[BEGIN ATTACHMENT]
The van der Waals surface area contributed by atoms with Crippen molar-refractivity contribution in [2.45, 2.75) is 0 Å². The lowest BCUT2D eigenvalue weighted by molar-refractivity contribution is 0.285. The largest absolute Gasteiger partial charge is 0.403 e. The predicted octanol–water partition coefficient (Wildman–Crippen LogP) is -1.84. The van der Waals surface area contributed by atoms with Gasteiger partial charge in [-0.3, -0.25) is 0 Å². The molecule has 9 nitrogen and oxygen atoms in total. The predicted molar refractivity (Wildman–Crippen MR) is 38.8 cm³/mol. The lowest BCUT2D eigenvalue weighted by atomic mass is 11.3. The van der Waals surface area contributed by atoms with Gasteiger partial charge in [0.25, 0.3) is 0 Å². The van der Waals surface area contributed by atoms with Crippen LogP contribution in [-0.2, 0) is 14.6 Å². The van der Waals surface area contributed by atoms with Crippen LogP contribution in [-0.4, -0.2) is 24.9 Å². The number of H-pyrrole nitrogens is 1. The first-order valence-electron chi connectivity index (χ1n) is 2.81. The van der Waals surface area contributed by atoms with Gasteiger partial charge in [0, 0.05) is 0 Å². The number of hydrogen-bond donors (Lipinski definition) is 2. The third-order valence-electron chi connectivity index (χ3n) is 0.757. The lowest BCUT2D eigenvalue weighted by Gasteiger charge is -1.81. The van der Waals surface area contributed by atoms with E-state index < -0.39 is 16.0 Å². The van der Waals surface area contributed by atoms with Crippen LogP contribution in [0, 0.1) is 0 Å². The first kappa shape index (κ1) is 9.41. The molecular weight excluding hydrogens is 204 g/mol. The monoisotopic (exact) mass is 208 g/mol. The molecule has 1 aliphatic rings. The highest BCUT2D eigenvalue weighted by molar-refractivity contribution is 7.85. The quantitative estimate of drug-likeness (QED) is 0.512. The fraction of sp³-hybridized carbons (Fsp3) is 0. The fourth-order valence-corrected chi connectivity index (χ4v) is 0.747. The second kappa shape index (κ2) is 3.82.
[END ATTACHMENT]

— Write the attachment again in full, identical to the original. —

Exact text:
The van der Waals surface area contributed by atoms with Crippen molar-refractivity contribution in [2.45, 2.75) is 0 Å². The lowest BCUT2D eigenvalue weighted by molar-refractivity contribution is 0.285. The largest absolute Gasteiger partial charge is 0.403 e. The predicted octanol–water partition coefficient (Wildman–Crippen LogP) is -1.84. The van der Waals surface area contributed by atoms with Gasteiger partial charge in [-0.3, -0.25) is 0 Å². The molecule has 9 nitrogen and oxygen atoms in total. The predicted molar refractivity (Wildman–Crippen MR) is 38.8 cm³/mol. The lowest BCUT2D eigenvalue weighted by atomic mass is 11.3. The van der Waals surface area contributed by atoms with Gasteiger partial charge in [0.25, 0.3) is 0 Å². The van der Waals surface area contributed by atoms with Crippen LogP contribution in [-0.2, 0) is 14.6 Å². The van der Waals surface area contributed by atoms with Crippen LogP contribution in [-0.4, -0.2) is 24.9 Å². The number of H-pyrrole nitrogens is 1. The first-order valence-electron chi connectivity index (χ1n) is 2.81. The van der Waals surface area contributed by atoms with Gasteiger partial charge in [0, 0.05) is 0 Å². The number of hydrogen-bond donors (Lipinski definition) is 2. The third-order valence-electron chi connectivity index (χ3n) is 0.757. The lowest BCUT2D eigenvalue weighted by Gasteiger charge is -1.81. The van der Waals surface area contributed by atoms with E-state index < -0.39 is 16.0 Å². The van der Waals surface area contributed by atoms with Crippen LogP contribution in [0, 0.1) is 0 Å². The first kappa shape index (κ1) is 9.41. The molecular weight excluding hydrogens is 204 g/mol. The monoisotopic (exact) mass is 208 g/mol. The molecule has 1 aliphatic rings. The highest BCUT2D eigenvalue weighted by molar-refractivity contribution is 7.85. The quantitative estimate of drug-likeness (QED) is 0.512. The fraction of sp³-hybridized carbons (Fsp3) is 0. The fourth-order valence-corrected chi connectivity index (χ4v) is 0.747. The second kappa shape index (κ2) is 3.82.